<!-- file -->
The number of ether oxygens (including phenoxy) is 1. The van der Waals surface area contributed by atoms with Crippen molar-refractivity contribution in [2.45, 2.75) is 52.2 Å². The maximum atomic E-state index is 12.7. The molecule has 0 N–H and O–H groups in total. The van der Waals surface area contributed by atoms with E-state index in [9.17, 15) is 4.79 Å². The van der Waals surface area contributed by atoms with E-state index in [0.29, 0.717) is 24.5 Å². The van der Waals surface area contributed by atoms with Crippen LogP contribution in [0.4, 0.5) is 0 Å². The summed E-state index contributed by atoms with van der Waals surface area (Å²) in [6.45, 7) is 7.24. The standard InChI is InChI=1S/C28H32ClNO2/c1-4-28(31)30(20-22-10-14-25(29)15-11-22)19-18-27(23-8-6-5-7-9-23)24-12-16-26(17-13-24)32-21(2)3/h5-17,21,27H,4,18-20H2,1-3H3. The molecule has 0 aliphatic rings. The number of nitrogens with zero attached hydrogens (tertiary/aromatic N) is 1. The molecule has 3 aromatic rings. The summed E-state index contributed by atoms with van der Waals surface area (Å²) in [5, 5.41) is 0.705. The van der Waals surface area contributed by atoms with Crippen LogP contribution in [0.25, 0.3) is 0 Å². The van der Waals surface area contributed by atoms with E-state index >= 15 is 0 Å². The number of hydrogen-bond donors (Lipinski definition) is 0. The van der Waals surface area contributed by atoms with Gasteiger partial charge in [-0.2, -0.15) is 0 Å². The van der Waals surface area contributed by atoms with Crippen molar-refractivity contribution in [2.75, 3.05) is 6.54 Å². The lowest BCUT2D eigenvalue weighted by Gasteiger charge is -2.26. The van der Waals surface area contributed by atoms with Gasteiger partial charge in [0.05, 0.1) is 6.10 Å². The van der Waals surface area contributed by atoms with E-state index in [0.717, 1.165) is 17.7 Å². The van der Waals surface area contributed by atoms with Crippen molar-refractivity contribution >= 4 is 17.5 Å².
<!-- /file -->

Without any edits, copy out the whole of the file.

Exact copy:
The number of ether oxygens (including phenoxy) is 1. The van der Waals surface area contributed by atoms with Crippen molar-refractivity contribution in [2.45, 2.75) is 52.2 Å². The maximum atomic E-state index is 12.7. The molecule has 0 N–H and O–H groups in total. The van der Waals surface area contributed by atoms with E-state index in [9.17, 15) is 4.79 Å². The van der Waals surface area contributed by atoms with E-state index in [0.29, 0.717) is 24.5 Å². The van der Waals surface area contributed by atoms with Crippen LogP contribution in [0.4, 0.5) is 0 Å². The summed E-state index contributed by atoms with van der Waals surface area (Å²) in [6.45, 7) is 7.24. The standard InChI is InChI=1S/C28H32ClNO2/c1-4-28(31)30(20-22-10-14-25(29)15-11-22)19-18-27(23-8-6-5-7-9-23)24-12-16-26(17-13-24)32-21(2)3/h5-17,21,27H,4,18-20H2,1-3H3. The molecule has 0 aliphatic rings. The number of nitrogens with zero attached hydrogens (tertiary/aromatic N) is 1. The molecule has 3 aromatic rings. The summed E-state index contributed by atoms with van der Waals surface area (Å²) in [5, 5.41) is 0.705. The van der Waals surface area contributed by atoms with Crippen LogP contribution in [0.25, 0.3) is 0 Å². The van der Waals surface area contributed by atoms with E-state index >= 15 is 0 Å². The number of hydrogen-bond donors (Lipinski definition) is 0. The van der Waals surface area contributed by atoms with Gasteiger partial charge in [-0.2, -0.15) is 0 Å². The van der Waals surface area contributed by atoms with Crippen molar-refractivity contribution in [2.75, 3.05) is 6.54 Å². The lowest BCUT2D eigenvalue weighted by Gasteiger charge is -2.26. The van der Waals surface area contributed by atoms with Gasteiger partial charge in [0.05, 0.1) is 6.10 Å². The van der Waals surface area contributed by atoms with E-state index in [0.717, 1.165) is 17.7 Å². The van der Waals surface area contributed by atoms with Crippen molar-refractivity contribution >= 4 is 17.5 Å².